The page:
I mentioned the letter I asked my audiologist to write.  Having been around the block more than a few times vocationally, I was able to take the information in the letter and restructure my job search accordingly.  But, if you feel like you would like more help, search out a Vocational Rehabilitation office or One-Stop Career Center and go there with your hearing evaluation.  Ask them to help you understand your hearing loss and to help you explore how job-modification or job change might be beneficial.  Ask also to come away with a plan for implementing any recommendations decided upon.  I believe that knowledge is not very useful without implementation.

Affiliating with a local chapter of the Hearing Loss Association of America and going to the meetings can expose you to speakers and members with employment expertise.  A deaf services center can also help you connect with workforce development professionals who understand the workplace communication needs of persons who have hearing loss.  You may be fortunate enough to work for an employer with an understanding human resources department or an Employee Assistance Program (EAP).  All it takes is one good resource and you are on your way!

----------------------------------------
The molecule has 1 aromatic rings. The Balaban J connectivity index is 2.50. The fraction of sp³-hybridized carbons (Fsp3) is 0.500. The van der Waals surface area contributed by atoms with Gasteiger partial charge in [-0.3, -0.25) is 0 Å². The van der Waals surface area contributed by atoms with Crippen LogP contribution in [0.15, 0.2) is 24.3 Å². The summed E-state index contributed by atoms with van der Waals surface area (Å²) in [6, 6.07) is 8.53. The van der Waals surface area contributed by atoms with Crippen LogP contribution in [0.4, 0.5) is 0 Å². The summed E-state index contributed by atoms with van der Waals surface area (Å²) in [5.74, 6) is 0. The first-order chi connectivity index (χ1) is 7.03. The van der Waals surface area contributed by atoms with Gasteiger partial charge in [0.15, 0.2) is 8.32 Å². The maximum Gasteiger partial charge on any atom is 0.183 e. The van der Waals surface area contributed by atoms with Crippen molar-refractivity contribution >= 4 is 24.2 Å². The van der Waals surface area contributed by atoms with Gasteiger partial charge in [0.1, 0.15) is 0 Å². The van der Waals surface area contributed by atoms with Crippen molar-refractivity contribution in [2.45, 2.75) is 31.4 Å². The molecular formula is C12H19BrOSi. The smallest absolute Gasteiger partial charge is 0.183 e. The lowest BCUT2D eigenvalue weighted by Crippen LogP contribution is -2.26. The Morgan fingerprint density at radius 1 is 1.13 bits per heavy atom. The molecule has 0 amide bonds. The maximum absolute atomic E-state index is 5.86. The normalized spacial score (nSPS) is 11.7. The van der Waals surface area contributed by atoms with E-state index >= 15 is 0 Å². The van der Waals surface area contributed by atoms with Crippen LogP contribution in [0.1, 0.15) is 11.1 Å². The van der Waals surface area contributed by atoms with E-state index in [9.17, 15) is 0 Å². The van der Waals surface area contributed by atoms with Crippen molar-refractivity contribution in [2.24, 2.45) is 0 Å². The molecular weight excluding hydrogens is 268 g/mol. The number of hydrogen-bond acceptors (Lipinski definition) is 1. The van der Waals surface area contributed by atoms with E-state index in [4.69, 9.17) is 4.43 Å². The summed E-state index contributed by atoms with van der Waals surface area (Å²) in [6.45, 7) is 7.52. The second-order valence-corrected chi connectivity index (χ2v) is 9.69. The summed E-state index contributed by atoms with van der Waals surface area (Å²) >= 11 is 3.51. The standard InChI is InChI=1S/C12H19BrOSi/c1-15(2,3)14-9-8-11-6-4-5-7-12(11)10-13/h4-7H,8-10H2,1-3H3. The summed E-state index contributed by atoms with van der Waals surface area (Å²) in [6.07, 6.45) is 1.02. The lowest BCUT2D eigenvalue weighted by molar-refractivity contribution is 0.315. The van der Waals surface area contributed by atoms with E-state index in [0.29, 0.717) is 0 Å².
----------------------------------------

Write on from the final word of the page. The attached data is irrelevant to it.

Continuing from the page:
We have covered a lot of ground.  I hope I have made it possible for you to identify at least three or four resources you did not know about.  I will not tell you the road ahead is easy, but I promise you it can be rewarding.  I was headed on a long road to nowhere fighting and denying my hearing loss, until I decided to embrace it instead.  I know I will always look back on that one decision as a key turning point in my life.   

I have been mentored and befriended by some of the wisest and most inspiring people I could ever have known existed and I owe a huge debt of gratitude to each and every one of them.  The knowledge, empathy, and guidance I gained from them, coupled with my own drive to implement, opened doors for me I never imagined possible back when I was on the outside looking in.

My hope and my prayer is that you will find resources, connections, and knowledge that will do the same thing for you. I send you my best wishes! For information about HLAA chapters, assistive services and technology that can open your world of communication, please email me at